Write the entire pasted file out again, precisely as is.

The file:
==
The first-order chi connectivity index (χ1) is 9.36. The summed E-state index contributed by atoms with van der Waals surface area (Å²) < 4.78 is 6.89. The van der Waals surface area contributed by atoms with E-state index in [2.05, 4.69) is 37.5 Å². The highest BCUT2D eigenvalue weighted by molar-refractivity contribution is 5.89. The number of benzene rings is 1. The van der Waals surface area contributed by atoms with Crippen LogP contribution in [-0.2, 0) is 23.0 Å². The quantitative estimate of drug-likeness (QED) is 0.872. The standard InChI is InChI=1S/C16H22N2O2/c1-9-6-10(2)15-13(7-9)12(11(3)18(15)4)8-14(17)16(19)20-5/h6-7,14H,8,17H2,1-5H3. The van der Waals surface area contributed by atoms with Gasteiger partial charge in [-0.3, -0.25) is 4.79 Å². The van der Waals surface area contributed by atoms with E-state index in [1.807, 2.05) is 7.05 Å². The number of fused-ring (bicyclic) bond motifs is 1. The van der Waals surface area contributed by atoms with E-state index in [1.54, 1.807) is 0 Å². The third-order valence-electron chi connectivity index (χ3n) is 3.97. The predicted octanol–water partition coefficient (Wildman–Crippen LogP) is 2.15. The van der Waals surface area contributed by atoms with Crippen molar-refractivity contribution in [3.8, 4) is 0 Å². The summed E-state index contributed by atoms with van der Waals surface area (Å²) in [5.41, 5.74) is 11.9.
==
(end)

The first-order chi connectivity index (χ1) is 9.36. The summed E-state index contributed by atoms with van der Waals surface area (Å²) < 4.78 is 6.89. The van der Waals surface area contributed by atoms with E-state index in [2.05, 4.69) is 37.5 Å². The highest BCUT2D eigenvalue weighted by molar-refractivity contribution is 5.89. The number of benzene rings is 1. The van der Waals surface area contributed by atoms with Crippen LogP contribution in [-0.2, 0) is 23.0 Å². The quantitative estimate of drug-likeness (QED) is 0.872. The standard InChI is InChI=1S/C16H22N2O2/c1-9-6-10(2)15-13(7-9)12(11(3)18(15)4)8-14(17)16(19)20-5/h6-7,14H,8,17H2,1-5H3. The van der Waals surface area contributed by atoms with Gasteiger partial charge in [-0.3, -0.25) is 4.79 Å². The van der Waals surface area contributed by atoms with E-state index in [1.807, 2.05) is 7.05 Å². The number of fused-ring (bicyclic) bond motifs is 1. The van der Waals surface area contributed by atoms with E-state index in [1.54, 1.807) is 0 Å². The third-order valence-electron chi connectivity index (χ3n) is 3.97. The predicted octanol–water partition coefficient (Wildman–Crippen LogP) is 2.15. The van der Waals surface area contributed by atoms with Crippen molar-refractivity contribution in [3.8, 4) is 0 Å². The summed E-state index contributed by atoms with van der Waals surface area (Å²) in [5.41, 5.74) is 11.9.